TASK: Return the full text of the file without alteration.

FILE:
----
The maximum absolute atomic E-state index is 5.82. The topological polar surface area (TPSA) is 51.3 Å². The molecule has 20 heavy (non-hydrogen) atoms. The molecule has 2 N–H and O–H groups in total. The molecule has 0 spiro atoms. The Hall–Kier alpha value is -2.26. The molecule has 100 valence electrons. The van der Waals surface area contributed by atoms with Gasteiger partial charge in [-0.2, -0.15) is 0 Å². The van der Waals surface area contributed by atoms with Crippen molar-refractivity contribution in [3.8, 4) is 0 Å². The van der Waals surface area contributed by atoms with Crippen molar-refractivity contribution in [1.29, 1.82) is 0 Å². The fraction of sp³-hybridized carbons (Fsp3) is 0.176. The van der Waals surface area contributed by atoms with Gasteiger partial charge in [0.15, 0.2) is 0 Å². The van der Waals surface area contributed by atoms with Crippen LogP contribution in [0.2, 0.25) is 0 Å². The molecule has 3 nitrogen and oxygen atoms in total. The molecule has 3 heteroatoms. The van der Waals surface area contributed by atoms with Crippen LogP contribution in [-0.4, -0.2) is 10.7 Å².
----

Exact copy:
The maximum absolute atomic E-state index is 5.82. The topological polar surface area (TPSA) is 51.3 Å². The molecule has 20 heavy (non-hydrogen) atoms. The molecule has 2 N–H and O–H groups in total. The molecule has 0 spiro atoms. The Hall–Kier alpha value is -2.26. The molecule has 100 valence electrons. The van der Waals surface area contributed by atoms with Gasteiger partial charge in [-0.2, -0.15) is 0 Å². The van der Waals surface area contributed by atoms with Crippen molar-refractivity contribution in [3.8, 4) is 0 Å². The van der Waals surface area contributed by atoms with Crippen molar-refractivity contribution in [1.29, 1.82) is 0 Å². The fraction of sp³-hybridized carbons (Fsp3) is 0.176. The van der Waals surface area contributed by atoms with Gasteiger partial charge in [0.15, 0.2) is 0 Å². The van der Waals surface area contributed by atoms with Crippen LogP contribution in [0.2, 0.25) is 0 Å². The molecule has 3 nitrogen and oxygen atoms in total. The molecule has 3 heteroatoms. The van der Waals surface area contributed by atoms with Crippen LogP contribution in [-0.4, -0.2) is 10.7 Å².